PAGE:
IMG_5476I had plans to make sloe gin but my excursions have come up short of berries; there aren’t that much sloes on the bushes because the spring was so cold, and what little is  I’ll leave for the birds. Instead I decided to go all in with the quince liqueur this autumn.

Quinces I bought at the market, I went with a less expensive cognac but not the cheapest because in my experience that’s just nasty. It’s worth spending a little extra on this, especially since I’m thinking about giving some away as Christmas presents.

I’ve made this before with light rum and spices, with cognac and spices and this time it’s just fruit and booze. And a little sugar. The real sweetening however is done in six weeks time, and then it can be adjust to taste. The first recipe I used was from the web, this is a pared down version of that from The wonderful weekend book by Elspeth Thompson.

Quince brandy-based liqueur; yields almost 1 liter in the end

750 ml cognac/brandy (spend as much as you feel you can afford)

1 large quince

4 tablespoons of castersugar

  1. Rinse and dry the fruit. Then spilt it in quarters.
  2. Put the fruit pieces in a clean 1 liter jar, add the sugar and the pour the cognac/brandy over it. Closer the lid.
  3. Let infuse for at least six weeks.
  4. After six weeks; pour through a sieve and add around 2 dl of freshly made sugar syrup to the cognac/brandy, stir so it blends and put into clean bottles.


This is so easy to make, and such a great thing to have. Impossible to buy something similar in the shops. I’ve made several cocktails with it but just mixed with some champagne it’s wonderful.



Thursday & Two cherry things

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Luckily for me, I have friends that give me berries and fruit on occasion. I like to forage for sure but I’m not above a bit of store-bought produce now and again if time is tight. And I’m even happier at being given stuff when I don’t have time to even browse the frozen section at the corner shop.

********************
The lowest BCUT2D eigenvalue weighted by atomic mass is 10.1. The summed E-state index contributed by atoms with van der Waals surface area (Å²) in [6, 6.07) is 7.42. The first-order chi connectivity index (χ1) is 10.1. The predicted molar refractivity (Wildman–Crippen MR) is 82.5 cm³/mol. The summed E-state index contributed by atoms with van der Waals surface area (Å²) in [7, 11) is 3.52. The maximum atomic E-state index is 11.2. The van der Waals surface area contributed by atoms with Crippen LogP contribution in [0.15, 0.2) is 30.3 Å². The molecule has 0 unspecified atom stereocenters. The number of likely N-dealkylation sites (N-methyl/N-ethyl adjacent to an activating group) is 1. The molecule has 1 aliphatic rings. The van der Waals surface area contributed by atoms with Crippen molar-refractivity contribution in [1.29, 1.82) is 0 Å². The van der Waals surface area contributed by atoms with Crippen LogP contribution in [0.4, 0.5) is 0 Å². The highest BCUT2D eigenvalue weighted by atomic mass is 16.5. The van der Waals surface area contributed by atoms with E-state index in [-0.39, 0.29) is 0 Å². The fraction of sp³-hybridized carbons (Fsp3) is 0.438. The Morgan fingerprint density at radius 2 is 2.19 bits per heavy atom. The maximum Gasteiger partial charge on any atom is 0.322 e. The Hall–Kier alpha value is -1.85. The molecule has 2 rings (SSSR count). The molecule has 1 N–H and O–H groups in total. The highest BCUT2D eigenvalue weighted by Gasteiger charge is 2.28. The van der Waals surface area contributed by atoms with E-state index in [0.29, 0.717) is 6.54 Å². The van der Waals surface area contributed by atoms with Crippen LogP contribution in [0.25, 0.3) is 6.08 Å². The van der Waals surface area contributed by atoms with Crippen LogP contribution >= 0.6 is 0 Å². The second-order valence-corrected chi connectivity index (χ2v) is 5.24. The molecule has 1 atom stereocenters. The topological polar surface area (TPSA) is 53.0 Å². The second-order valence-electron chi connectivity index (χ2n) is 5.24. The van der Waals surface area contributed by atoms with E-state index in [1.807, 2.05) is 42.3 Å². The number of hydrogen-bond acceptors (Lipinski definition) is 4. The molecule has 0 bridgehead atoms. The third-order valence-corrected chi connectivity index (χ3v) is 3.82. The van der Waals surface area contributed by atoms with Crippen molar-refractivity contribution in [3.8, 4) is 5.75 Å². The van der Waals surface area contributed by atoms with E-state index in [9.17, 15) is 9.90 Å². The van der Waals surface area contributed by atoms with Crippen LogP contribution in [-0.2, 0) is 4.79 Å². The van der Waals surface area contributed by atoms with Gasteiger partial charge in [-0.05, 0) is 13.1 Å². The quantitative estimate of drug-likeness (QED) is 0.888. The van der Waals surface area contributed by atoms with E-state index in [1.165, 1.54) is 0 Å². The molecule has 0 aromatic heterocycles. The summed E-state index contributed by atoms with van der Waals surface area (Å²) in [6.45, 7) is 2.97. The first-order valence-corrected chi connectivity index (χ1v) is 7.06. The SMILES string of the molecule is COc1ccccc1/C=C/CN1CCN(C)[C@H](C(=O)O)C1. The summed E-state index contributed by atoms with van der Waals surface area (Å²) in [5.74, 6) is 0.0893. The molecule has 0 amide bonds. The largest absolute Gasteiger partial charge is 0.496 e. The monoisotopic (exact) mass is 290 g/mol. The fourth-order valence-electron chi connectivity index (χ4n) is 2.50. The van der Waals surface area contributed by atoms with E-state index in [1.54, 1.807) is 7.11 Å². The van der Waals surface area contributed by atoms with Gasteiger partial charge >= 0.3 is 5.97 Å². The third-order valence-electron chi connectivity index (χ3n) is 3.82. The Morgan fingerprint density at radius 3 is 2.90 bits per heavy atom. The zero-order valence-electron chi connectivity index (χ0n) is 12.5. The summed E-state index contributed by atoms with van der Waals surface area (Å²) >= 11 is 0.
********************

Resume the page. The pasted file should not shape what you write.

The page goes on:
So I found myself with a couple of punnets of sour cherries. The are called Klarbär in Swedish and Amarelle in Italian (which I think we can agree is a superior name). They are, as the name implies, not as sweet as regular cherries. To be fair, it’s rarely enough sun and warmth for even the regular ones to be as sweet as they can be up here. But these are rather tart even when they are ripe. So what to do?

I did two things. First I tried a thing that I found on Martha Stewart, find the original here, which is basically equal amounts of cherries and bourbon that gets to sit in a jar with an orange zest for a few days and then is used for for an Old-fashioned. Mine has now infused for almost week; very nice and fruity but with warmth from all the spices in the bitters giving it a nice balance once blended into a cocktail. It’s giving me ideas I tell you. And this is such an easy thing to do. Just make sure the berries are in good knick (no mold or damaged berries) and always clean the jar properly. The bourbon of choice, if I’m gonna have it at home, is Bulleit bourbon. I have made scathing comments in the past about bourbon in general as I don’t find it a necessity but it is very nice on occasion. My main bourbon-peeve is people’s tendency to get their knickers in a twist about Maker’s mark which I find to be overly sweet and too expensive (does anyone else have a bourbon-peeve of any kind?).

The other thing was also drink related; I made a syrup/cordial with sour cherries. As I’m making this using something that has a stone it’s easier to boil them in water first and then let that filter through a clean cloth, and then mix the juices with sugar and bring it to the boil. As I plan to use this in the next couple of weeks I didn’t add any citric acid or anything else as a preservative. You can google recipes to get in measurements that you are used to. Basically I will use this instead of grenadine (i.e. pomegranate syrup) in some cases and I’m likely to experiment with using it as a replacement for regular syrup in a few classics. Will make the drink nice and pink, and it really is an interesting twist taste wise.